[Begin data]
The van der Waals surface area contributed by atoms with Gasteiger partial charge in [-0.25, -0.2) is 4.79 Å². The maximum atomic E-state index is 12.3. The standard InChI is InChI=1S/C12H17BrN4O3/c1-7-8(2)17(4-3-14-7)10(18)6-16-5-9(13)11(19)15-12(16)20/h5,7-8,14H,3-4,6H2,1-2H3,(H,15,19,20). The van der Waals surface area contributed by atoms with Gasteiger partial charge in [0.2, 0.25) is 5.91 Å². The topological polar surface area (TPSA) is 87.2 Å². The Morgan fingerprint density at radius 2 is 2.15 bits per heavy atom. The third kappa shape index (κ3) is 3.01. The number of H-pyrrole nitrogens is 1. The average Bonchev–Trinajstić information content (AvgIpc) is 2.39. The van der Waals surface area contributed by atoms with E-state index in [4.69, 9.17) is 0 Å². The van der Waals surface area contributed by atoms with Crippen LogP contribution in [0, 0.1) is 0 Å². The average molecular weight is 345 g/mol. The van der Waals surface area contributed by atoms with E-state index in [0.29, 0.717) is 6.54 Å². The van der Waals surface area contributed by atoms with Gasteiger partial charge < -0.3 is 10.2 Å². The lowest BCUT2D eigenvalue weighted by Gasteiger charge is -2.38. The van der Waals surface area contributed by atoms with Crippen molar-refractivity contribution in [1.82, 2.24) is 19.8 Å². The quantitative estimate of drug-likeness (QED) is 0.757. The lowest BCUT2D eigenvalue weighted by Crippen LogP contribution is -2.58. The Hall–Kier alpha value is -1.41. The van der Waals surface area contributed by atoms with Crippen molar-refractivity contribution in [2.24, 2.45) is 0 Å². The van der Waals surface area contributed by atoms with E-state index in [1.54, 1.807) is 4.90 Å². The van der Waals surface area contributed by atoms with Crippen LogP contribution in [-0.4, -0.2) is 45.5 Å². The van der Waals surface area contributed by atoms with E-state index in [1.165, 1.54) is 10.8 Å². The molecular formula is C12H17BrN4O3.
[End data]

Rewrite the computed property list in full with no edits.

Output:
The van der Waals surface area contributed by atoms with Gasteiger partial charge in [-0.25, -0.2) is 4.79 Å². The maximum atomic E-state index is 12.3. The standard InChI is InChI=1S/C12H17BrN4O3/c1-7-8(2)17(4-3-14-7)10(18)6-16-5-9(13)11(19)15-12(16)20/h5,7-8,14H,3-4,6H2,1-2H3,(H,15,19,20). The van der Waals surface area contributed by atoms with Gasteiger partial charge in [0.2, 0.25) is 5.91 Å². The topological polar surface area (TPSA) is 87.2 Å². The Morgan fingerprint density at radius 2 is 2.15 bits per heavy atom. The third kappa shape index (κ3) is 3.01. The number of H-pyrrole nitrogens is 1. The average Bonchev–Trinajstić information content (AvgIpc) is 2.39. The van der Waals surface area contributed by atoms with E-state index in [4.69, 9.17) is 0 Å². The van der Waals surface area contributed by atoms with Crippen LogP contribution in [0, 0.1) is 0 Å². The average molecular weight is 345 g/mol. The van der Waals surface area contributed by atoms with E-state index in [0.29, 0.717) is 6.54 Å². The van der Waals surface area contributed by atoms with Gasteiger partial charge < -0.3 is 10.2 Å². The lowest BCUT2D eigenvalue weighted by Gasteiger charge is -2.38. The van der Waals surface area contributed by atoms with Crippen molar-refractivity contribution in [1.82, 2.24) is 19.8 Å². The quantitative estimate of drug-likeness (QED) is 0.757. The lowest BCUT2D eigenvalue weighted by Crippen LogP contribution is -2.58. The Hall–Kier alpha value is -1.41. The van der Waals surface area contributed by atoms with Crippen molar-refractivity contribution in [2.24, 2.45) is 0 Å². The van der Waals surface area contributed by atoms with E-state index in [1.54, 1.807) is 4.90 Å². The van der Waals surface area contributed by atoms with Crippen LogP contribution in [-0.4, -0.2) is 45.5 Å². The van der Waals surface area contributed by atoms with E-state index in [1.165, 1.54) is 10.8 Å². The molecular formula is C12H17BrN4O3.